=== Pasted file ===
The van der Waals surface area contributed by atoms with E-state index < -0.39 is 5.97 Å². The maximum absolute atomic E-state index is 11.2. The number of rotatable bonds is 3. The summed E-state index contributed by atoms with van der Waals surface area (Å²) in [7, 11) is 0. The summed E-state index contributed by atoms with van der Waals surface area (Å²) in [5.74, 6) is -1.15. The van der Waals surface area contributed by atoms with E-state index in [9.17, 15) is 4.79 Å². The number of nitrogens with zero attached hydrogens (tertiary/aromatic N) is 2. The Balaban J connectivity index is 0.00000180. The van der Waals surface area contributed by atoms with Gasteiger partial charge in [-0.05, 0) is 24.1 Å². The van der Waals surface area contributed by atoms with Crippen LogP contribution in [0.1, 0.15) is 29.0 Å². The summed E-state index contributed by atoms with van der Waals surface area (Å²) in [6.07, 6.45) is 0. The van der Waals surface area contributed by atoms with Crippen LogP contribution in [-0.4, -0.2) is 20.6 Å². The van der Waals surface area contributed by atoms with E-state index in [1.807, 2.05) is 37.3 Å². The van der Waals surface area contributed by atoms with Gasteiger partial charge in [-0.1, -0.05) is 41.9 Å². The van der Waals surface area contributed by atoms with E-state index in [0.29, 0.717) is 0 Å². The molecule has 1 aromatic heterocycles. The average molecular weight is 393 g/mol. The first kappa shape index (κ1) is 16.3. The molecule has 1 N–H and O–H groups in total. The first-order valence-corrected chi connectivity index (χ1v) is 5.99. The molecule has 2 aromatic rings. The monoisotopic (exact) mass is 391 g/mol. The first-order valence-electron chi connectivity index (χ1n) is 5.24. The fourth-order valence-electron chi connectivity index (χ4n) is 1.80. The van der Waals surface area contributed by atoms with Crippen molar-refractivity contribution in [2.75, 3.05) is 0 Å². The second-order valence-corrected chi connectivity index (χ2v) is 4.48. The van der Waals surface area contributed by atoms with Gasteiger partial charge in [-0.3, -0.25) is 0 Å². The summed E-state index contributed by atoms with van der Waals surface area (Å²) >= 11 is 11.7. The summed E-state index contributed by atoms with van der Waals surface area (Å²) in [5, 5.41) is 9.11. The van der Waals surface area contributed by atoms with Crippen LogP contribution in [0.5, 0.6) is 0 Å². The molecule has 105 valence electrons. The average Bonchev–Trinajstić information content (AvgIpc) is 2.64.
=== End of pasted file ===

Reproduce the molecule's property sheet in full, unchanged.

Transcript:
The van der Waals surface area contributed by atoms with E-state index < -0.39 is 5.97 Å². The maximum absolute atomic E-state index is 11.2. The number of rotatable bonds is 3. The summed E-state index contributed by atoms with van der Waals surface area (Å²) in [7, 11) is 0. The summed E-state index contributed by atoms with van der Waals surface area (Å²) in [5.74, 6) is -1.15. The van der Waals surface area contributed by atoms with E-state index in [9.17, 15) is 4.79 Å². The number of nitrogens with zero attached hydrogens (tertiary/aromatic N) is 2. The Balaban J connectivity index is 0.00000180. The van der Waals surface area contributed by atoms with Gasteiger partial charge in [-0.05, 0) is 24.1 Å². The van der Waals surface area contributed by atoms with Crippen LogP contribution in [0.1, 0.15) is 29.0 Å². The summed E-state index contributed by atoms with van der Waals surface area (Å²) in [6.07, 6.45) is 0. The van der Waals surface area contributed by atoms with Crippen LogP contribution in [-0.4, -0.2) is 20.6 Å². The van der Waals surface area contributed by atoms with E-state index in [1.807, 2.05) is 37.3 Å². The van der Waals surface area contributed by atoms with Gasteiger partial charge in [-0.1, -0.05) is 41.9 Å². The van der Waals surface area contributed by atoms with E-state index in [0.29, 0.717) is 0 Å². The molecule has 1 aromatic heterocycles. The average molecular weight is 393 g/mol. The first kappa shape index (κ1) is 16.3. The molecule has 1 N–H and O–H groups in total. The first-order valence-corrected chi connectivity index (χ1v) is 5.99. The molecule has 2 aromatic rings. The monoisotopic (exact) mass is 391 g/mol. The first-order valence-electron chi connectivity index (χ1n) is 5.24. The fourth-order valence-electron chi connectivity index (χ4n) is 1.80. The van der Waals surface area contributed by atoms with Crippen molar-refractivity contribution in [2.75, 3.05) is 0 Å². The second-order valence-corrected chi connectivity index (χ2v) is 4.48. The van der Waals surface area contributed by atoms with Gasteiger partial charge in [-0.3, -0.25) is 0 Å². The summed E-state index contributed by atoms with van der Waals surface area (Å²) >= 11 is 11.7. The summed E-state index contributed by atoms with van der Waals surface area (Å²) in [5, 5.41) is 9.11. The van der Waals surface area contributed by atoms with Crippen LogP contribution in [0.5, 0.6) is 0 Å². The molecule has 105 valence electrons. The average Bonchev–Trinajstić information content (AvgIpc) is 2.64.